ROLA
4-13
Sales-Service Relationship by
the Two-Points Method
Sales
Approximation by
two-points method
0
0
CR (2004) Prentice Hall, Inc.
Logistics customer service level
4-14
Sales
Threshold
Diminishing returns
Decline
Sales-Service Relationship
Range of
transition
Range of
transition
0
0
CR (2004) Prentice Hall, Inc.
Increasing logistics customer service level
of a supplier to the best of its competition
4-15
Determining Optimum Service Levels
 Cost vs. service
 Theory
-Optimum profit is the point where profit
contribution equals marginal cost
 Practice
-For a constant rate,
 P = trading margin  sales response rate 
annual sales
 C = annual carrying cost  standard product
cost  demand standard deviation
over replenishment lead-time   z
Set  P =  C and find  z corresponding to a
specific service level
CR (2004) Prentice Hall, Inc.
4-16
Generalized Cost-Revenue Tradeoffs
Revenue
Costs or sales
Profit
maximization
Logistics
costs
0
0
Improved logistics customer service
4-17
Determining Optimum Service Levels
(Cont’d)
 Example
- Given the following data for a particular product
Sales response rate = 0.15% change in revenue
for a 1% change in the
service level (fill rate)
Trading margin = $0.75 per case
Carrying cost = 25% per year
Annual sales through the warehouse = 80,000 cases
Standard product cost = $10.00
Demand standard deviation = 500 cases over LT
Lead time = 1 week
CR (2004) Prentice Hall, Inc.
4-18
Determining Optimum Service Levels
(Cont’d)
Find  P
 P = 0.75  0.0015  80,000
= $90.00 per year
Find  C
 C = 0.25  10.00  500   z
= 1250  z
Set  P =  C and solve for  z, i.e., 90.00/1250 =  z
 z = 0.072
For the change in z found in a normal distribution table,
the optimal in-stock probability during the lead time
(SL*) is about 92%.
CR (2004) Prentice Hall, Inc.
4-19
SL Levels in % for Various z Values
SL (%)
U L
87-86
88-87
89-88
90-89
91-90
92-91
93-92
94-93
95-94
96-95
97-96
98-97
99-98
zU
–
zL
1.125-1.08
1.17 -1.125
1.23 -1.17
1.28 -1.23
1.34 -1.28
1.41 -1.34
1.48 -1.41
1.55 -1.48
1.65 -1.55
1.75 -1.65
1.88 -1.75
2.05 -1.88
2.33 -2.05
=
=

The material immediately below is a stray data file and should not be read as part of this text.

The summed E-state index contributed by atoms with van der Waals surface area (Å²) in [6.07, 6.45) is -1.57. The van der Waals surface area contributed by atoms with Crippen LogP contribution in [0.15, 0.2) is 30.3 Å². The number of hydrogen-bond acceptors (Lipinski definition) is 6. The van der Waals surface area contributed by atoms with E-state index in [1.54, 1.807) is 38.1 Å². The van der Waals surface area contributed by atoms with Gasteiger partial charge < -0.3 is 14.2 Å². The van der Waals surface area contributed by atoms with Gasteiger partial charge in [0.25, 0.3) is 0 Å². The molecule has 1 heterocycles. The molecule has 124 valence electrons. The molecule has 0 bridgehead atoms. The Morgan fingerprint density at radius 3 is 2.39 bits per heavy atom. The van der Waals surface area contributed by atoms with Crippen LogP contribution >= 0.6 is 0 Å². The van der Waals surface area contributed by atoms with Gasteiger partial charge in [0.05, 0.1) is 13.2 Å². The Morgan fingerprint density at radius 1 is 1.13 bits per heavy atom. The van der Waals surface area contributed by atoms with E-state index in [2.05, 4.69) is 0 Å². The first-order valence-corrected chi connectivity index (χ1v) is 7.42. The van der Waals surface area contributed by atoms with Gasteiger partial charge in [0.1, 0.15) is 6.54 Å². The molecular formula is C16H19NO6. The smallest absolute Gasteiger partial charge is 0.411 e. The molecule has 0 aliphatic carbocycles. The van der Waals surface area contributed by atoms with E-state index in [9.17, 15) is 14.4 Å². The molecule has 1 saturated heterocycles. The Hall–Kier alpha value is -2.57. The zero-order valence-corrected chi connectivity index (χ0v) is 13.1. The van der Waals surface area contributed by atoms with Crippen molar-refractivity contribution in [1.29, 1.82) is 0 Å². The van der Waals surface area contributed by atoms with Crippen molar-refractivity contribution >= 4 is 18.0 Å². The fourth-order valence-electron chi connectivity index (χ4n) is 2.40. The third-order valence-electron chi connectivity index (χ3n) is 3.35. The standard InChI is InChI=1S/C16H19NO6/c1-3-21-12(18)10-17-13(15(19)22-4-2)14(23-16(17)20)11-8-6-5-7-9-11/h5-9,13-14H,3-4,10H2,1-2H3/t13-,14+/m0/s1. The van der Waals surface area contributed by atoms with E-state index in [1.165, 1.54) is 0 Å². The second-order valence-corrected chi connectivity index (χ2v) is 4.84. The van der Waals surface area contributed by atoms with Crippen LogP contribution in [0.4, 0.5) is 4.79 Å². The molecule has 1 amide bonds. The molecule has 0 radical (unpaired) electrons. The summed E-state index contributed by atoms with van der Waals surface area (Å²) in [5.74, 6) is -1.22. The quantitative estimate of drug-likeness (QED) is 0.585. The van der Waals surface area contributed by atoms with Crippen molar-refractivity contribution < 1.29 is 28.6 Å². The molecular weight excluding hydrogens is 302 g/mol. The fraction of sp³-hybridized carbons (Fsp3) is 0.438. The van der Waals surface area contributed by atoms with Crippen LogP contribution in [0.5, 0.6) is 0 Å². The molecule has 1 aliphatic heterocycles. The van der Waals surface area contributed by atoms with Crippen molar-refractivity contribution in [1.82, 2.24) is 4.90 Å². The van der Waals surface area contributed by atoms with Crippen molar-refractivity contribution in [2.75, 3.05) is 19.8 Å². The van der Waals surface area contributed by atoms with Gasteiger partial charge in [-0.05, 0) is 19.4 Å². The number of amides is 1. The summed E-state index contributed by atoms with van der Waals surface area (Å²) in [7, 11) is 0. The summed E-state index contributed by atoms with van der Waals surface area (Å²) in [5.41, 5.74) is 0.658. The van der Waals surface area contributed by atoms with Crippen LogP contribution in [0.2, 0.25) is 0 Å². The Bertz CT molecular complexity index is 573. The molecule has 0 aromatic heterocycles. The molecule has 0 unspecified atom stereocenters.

=
=
=
=
=
=
=
=
=
=
=
=
z
0.045
0.045
0.05
0.05
0.06
0.07 
0.07 
0.07 
0.10
0.10
0.13
0.17
0.28
*Developed from entries in a normal distribution table
CR (2004) Prentice Hall, Inc.
4-20
Graphically Setting the Service Level
350
Change in
safety
stock cost, C
300
$/year
250
200
150
Change in gross profit, P
100
50
0
87-86 88-87 89-88 90-89 91-90 92-91 93-92 94-93 95-94 96-95 97-96 98-97 99-98
Probability of being in stock during replenishment lead time, %
CR (2004) Prentice Hall, Inc.
4-21
Optimizing on Service
Performance Variability
Setting service variability according to Taguchi
 A loss function of the form L  k(y - m)2
Cost penalty, L
L = loss in $
k = a constant to be determined
y = value of the service variable
m = the target value of the service variable
Service penalty only if outside this
rangeTraditional
Missing target causes
increasing penalty 
Taguchi
Target
Service variable, m
y
CR (2004) Prentice Hall, Inc. 4-22
Optimizing on Service
Performance Variability (Cont’d)
Setting the allowable deviation from the target service level m is
to optimize the sum of penalty cost for not meeting the service
target and the cost of producing the service.
TC = service penalty cost + service delivery cost
If the service delivery cost is of the general form DC = A - B(y-m),
then find the optimum allowed deviation from the service target.
2
TC  k ( y - m )  A - B( y - m )
dTC
 2k ( y - m )  0 - B  0
d ( y - m)
B
Marginal delivery cost =
y -m 
marginal penalty cost
2k
If m is set to 0, y is the optimal deviation allowed from target
CR (2004) Prentice Hall, Inc.
4-23
Service Variability Example
Find k
L  k ( y - m )2
3  k(10 - 0 )2
Cost penalty, $
Example Pizzas are to be delivered in 30 minutes (target.)
Pizzas delivered more than 10 minutes late incur a penalty of
$3 off the pizza bill. Delivery costs are estimated at $2, but
decline at the rate of $0.15 for each minute deviation from
target. How much variation should be allowed in the delivery
service?
Convert fixed penalty to
3
 0.03
2
10
and y if m is taken as 0
0.15
y -0 
 2.5 minutes
2(0.03)
k
Taguchi-style loss curve
3
40
30
Delivery service, min
No more than 2.5 minutes should be allowed from the 30minute delivery target to minimize cost.
4-24
Setting Service Levels
Service treated as a constraint on design
Planning for service contingencies
Measuring Service Performance
Percent of sales on backorder
No. of stockouts
Percent of on-time deliveries
No. of inaccurate orders
Most comprehensive
Order cycle time
Fill rate--% of demand met, % of orders
filled complete, etc.
CR (2004) Prentice Hall, Inc.
4-25
Service Contingencies
System Breakdown Actions
•Insure the risk
•Plan for alternate supply sources
•Arrange alternate transportation
•Shift demand
•Build quick response to demand shifts
•Set inventories for disruptions
Product Recall Actions
•Establish a task force committee
•Trace the product
•Design a reverse logistics channel
CR (2004) Prentice Hall, Inc.
4-26